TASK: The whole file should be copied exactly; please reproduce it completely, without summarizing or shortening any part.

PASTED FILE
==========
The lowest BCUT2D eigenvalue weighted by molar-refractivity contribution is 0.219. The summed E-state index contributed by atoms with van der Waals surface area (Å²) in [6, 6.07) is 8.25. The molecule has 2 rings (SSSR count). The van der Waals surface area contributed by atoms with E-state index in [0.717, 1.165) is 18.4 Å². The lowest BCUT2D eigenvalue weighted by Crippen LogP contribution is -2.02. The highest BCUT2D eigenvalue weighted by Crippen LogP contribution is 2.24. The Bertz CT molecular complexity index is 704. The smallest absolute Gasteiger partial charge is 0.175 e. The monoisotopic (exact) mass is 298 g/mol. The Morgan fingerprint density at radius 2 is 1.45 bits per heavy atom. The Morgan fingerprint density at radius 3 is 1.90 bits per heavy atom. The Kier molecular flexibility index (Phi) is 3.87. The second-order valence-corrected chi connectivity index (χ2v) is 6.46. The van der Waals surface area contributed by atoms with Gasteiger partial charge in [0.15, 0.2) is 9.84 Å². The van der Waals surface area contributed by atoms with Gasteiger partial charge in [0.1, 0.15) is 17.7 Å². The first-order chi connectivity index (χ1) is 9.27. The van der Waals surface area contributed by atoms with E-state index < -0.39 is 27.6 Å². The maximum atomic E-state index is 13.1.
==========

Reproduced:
The lowest BCUT2D eigenvalue weighted by molar-refractivity contribution is 0.219. The summed E-state index contributed by atoms with van der Waals surface area (Å²) in [6, 6.07) is 8.25. The molecule has 2 rings (SSSR count). The van der Waals surface area contributed by atoms with E-state index in [0.717, 1.165) is 18.4 Å². The lowest BCUT2D eigenvalue weighted by Crippen LogP contribution is -2.02. The highest BCUT2D eigenvalue weighted by Crippen LogP contribution is 2.24. The Bertz CT molecular complexity index is 704. The smallest absolute Gasteiger partial charge is 0.175 e. The monoisotopic (exact) mass is 298 g/mol. The Morgan fingerprint density at radius 2 is 1.45 bits per heavy atom. The Morgan fingerprint density at radius 3 is 1.90 bits per heavy atom. The Kier molecular flexibility index (Phi) is 3.87. The second-order valence-corrected chi connectivity index (χ2v) is 6.46. The van der Waals surface area contributed by atoms with Gasteiger partial charge in [0.15, 0.2) is 9.84 Å². The van der Waals surface area contributed by atoms with Gasteiger partial charge in [0.1, 0.15) is 17.7 Å². The first-order chi connectivity index (χ1) is 9.27. The van der Waals surface area contributed by atoms with E-state index < -0.39 is 27.6 Å². The maximum atomic E-state index is 13.1.